Aug 26, 2014 · 8 minutes

Amazon's surprise purchase of Twitch is fascinating for a few reasons. It confirms that live-streaming is no longer a fringe potential in the online-video market. It underscores how the M&A market is increasingly preferred to the IPO market as the exit of choice for the most promising startups. It shows how far the Internet giants like Google and Amazon are expanding onto each other's traditional businesses.

And, in what I find to be the most interesting angle – it illustrates how the hands-off approach Amazon has long taken to acquisitions is strongly preferred by the cream of startups to the more common approach: integration at all costs.

In May, Google entered talks to buy Twitch. In July, this deal was confirmed as a sure thing. Today, to lean on the tired metaphor of M&A as corporate marriage, Twitch left Google standing at the altar to run into the more welcoming arms of Amazon, accepting a slightly lesser price, no less.

This is quite the black eye for Google, and the venture investors that fostered Twitch through its hyperactive early years will have some 'splaining to do to Google in future closed-door meetings. And yet Google may also have some things to learn about what hot startups want, beyond cash or stock, from an acquirer.

On the one hand, Google is big enough to shrug this off. Just as it shrugged off the rejection of Groupon in 2012 (which remains valued below Google's $6 billion offer). And its rumored bids for WhatsApp and Snapchat (which have increased in value). On the other hand, the deal may well have fallen through because Google is big enough to shrug these things off. And if Google is big enough to shrug off a billion-dollar deal that doesn't work out, it may not be invested enough to make sure it does.

Even so, this jilting is especially embarrassing to Google for two reasons. First, this was seen as a done deal, even as the silence that lingered after the initial news stagnated into uncertainty. Second, Twitch is no mere rising star. It's emblematic of an important emerging business model – video platform as community. It's what YouTube wants to become as it enters middle age.

Twitch had 45 million monthly active users when Google was said to be the buyer. It now has 55 million. The company has its roots in the idea of lifecasting – the undying dream that a camera strapped to you would produce content as fascinating to others as it is to you. This idea proved to be very true in online gaming, the way televised sports is compelling to people terrible at sports, and Twitch was developed to exploit this idea. As its founder and CEO Emmet Shear explained in an interview last year:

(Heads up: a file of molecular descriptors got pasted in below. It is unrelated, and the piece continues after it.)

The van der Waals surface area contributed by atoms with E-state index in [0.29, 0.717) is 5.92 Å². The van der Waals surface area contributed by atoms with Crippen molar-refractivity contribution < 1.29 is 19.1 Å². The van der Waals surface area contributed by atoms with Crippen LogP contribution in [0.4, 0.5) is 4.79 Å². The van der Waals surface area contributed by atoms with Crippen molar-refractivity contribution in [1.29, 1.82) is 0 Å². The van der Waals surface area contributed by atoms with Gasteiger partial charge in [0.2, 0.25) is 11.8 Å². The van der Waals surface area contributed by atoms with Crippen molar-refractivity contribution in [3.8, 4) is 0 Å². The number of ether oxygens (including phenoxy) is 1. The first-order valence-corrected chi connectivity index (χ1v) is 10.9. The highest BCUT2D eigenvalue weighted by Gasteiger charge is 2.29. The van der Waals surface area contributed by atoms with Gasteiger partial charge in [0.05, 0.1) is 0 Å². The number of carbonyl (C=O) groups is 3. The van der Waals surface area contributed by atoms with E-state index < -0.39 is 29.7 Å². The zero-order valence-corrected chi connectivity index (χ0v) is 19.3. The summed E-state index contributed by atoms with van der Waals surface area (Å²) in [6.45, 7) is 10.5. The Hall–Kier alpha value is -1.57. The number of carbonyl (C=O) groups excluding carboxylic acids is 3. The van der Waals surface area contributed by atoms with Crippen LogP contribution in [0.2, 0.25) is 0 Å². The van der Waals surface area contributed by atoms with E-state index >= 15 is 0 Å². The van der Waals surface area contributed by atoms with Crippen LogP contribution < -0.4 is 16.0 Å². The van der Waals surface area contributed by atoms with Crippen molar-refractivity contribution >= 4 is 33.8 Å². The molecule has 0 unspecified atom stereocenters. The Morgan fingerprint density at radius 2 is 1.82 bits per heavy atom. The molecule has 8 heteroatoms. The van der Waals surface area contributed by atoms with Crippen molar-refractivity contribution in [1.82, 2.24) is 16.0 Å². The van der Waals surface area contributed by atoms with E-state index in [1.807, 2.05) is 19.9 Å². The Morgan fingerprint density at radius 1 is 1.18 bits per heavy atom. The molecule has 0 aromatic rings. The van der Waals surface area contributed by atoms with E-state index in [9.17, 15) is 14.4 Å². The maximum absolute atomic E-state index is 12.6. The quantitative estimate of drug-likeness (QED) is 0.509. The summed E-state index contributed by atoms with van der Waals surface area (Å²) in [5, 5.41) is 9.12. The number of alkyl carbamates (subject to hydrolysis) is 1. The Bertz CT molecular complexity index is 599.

It depends a lot on what kind of gamer you are. If you love Call of Duty multiplayer, Twitch offers you the chance to see some of the sickest kill streaks you’ve ever seen and watch tactics from the very best. If you love Minecraft worlds, Twitch lets you see all the mods you could be using and get inspiration for new creations. If you love League of Legends, Twitch is your chance to watch the top teams in the entire world battle for supremacy.
In time, it became clear this wasn't just a video platform that attracted a community of die-hard gaming spectators, there was a role to play for incumbent gaming companies as well. When Google was said to be buying Twitch last May, Citigroup analyst Mark May wrote:
Twitch is also a video platform that is used by publishers, developers and others (e.g., Sony’s PS4 and Microsoft’s XBOX) to incorporate community and interactivity into their services.
So let's get this straight. Gaming companies created consoles and high-def content that attracted gamers. Some of these gamers were better than others, and the better among them created their own content on Twitch that drew the attention of the not-(yet)-so-great. This aspirational culture led to classic network effects, helping gamers connect with each other, and the gaming companies profit as a result. All while Twitch grew like a mushroom.

And Google let this go?

Google has been trying to cultivate this type of experience within YouTube, with very mixed results. The hamfisted effort to force YouTube, along with all things Google, into the indifferently received Google+ may have persuaded some converts, but it alienated even more. Second, people still arrive at YouTube through search more than social discovery – when we think of YouTube as a community, we tend to think of the mind-numbingly insipid comments.

In this respect, Twitch has emerged as an anti-YouTube – a community of video enthusiasts that didn't have to be cultivated because it grew organically around a compelling spectacle. When reports emerged of a Google acquisition, ardent Twitch users fretted loudly that everything good about the service would slowly fray away as the company was grafted into the larger Google experience.